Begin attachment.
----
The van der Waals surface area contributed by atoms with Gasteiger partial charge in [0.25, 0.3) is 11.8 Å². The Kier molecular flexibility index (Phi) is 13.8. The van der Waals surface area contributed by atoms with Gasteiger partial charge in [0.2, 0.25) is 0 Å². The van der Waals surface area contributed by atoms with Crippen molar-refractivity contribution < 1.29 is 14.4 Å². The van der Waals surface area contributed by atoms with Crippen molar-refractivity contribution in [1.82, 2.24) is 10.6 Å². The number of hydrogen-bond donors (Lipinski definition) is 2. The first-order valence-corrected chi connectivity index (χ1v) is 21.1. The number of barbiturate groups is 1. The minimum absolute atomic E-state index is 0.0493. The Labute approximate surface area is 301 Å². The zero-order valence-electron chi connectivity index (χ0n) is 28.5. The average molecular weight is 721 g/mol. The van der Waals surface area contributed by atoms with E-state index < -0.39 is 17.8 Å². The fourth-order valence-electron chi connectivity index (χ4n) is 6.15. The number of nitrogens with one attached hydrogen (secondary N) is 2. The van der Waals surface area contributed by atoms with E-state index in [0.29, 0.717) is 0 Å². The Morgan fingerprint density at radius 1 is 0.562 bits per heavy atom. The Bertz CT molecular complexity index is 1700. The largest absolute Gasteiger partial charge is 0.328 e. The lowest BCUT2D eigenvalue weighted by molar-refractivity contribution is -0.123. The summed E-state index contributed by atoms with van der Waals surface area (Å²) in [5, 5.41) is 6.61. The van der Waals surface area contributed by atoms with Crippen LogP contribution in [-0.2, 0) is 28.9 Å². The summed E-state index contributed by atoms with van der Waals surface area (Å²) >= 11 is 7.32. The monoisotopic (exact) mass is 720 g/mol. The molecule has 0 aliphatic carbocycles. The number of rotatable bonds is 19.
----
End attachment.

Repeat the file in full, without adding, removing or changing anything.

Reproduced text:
The van der Waals surface area contributed by atoms with Gasteiger partial charge in [0.25, 0.3) is 11.8 Å². The Kier molecular flexibility index (Phi) is 13.8. The van der Waals surface area contributed by atoms with Gasteiger partial charge in [0.2, 0.25) is 0 Å². The van der Waals surface area contributed by atoms with Crippen molar-refractivity contribution < 1.29 is 14.4 Å². The van der Waals surface area contributed by atoms with Crippen molar-refractivity contribution in [1.82, 2.24) is 10.6 Å². The number of hydrogen-bond donors (Lipinski definition) is 2. The first-order valence-corrected chi connectivity index (χ1v) is 21.1. The number of barbiturate groups is 1. The minimum absolute atomic E-state index is 0.0493. The Labute approximate surface area is 301 Å². The zero-order valence-electron chi connectivity index (χ0n) is 28.5. The average molecular weight is 721 g/mol. The van der Waals surface area contributed by atoms with E-state index < -0.39 is 17.8 Å². The fourth-order valence-electron chi connectivity index (χ4n) is 6.15. The number of nitrogens with one attached hydrogen (secondary N) is 2. The van der Waals surface area contributed by atoms with E-state index in [0.29, 0.717) is 0 Å². The Morgan fingerprint density at radius 1 is 0.562 bits per heavy atom. The Bertz CT molecular complexity index is 1700. The largest absolute Gasteiger partial charge is 0.328 e. The lowest BCUT2D eigenvalue weighted by molar-refractivity contribution is -0.123. The summed E-state index contributed by atoms with van der Waals surface area (Å²) in [5, 5.41) is 6.61. The van der Waals surface area contributed by atoms with Crippen LogP contribution in [-0.2, 0) is 28.9 Å². The summed E-state index contributed by atoms with van der Waals surface area (Å²) >= 11 is 7.32. The monoisotopic (exact) mass is 720 g/mol. The molecule has 0 aliphatic carbocycles. The number of rotatable bonds is 19.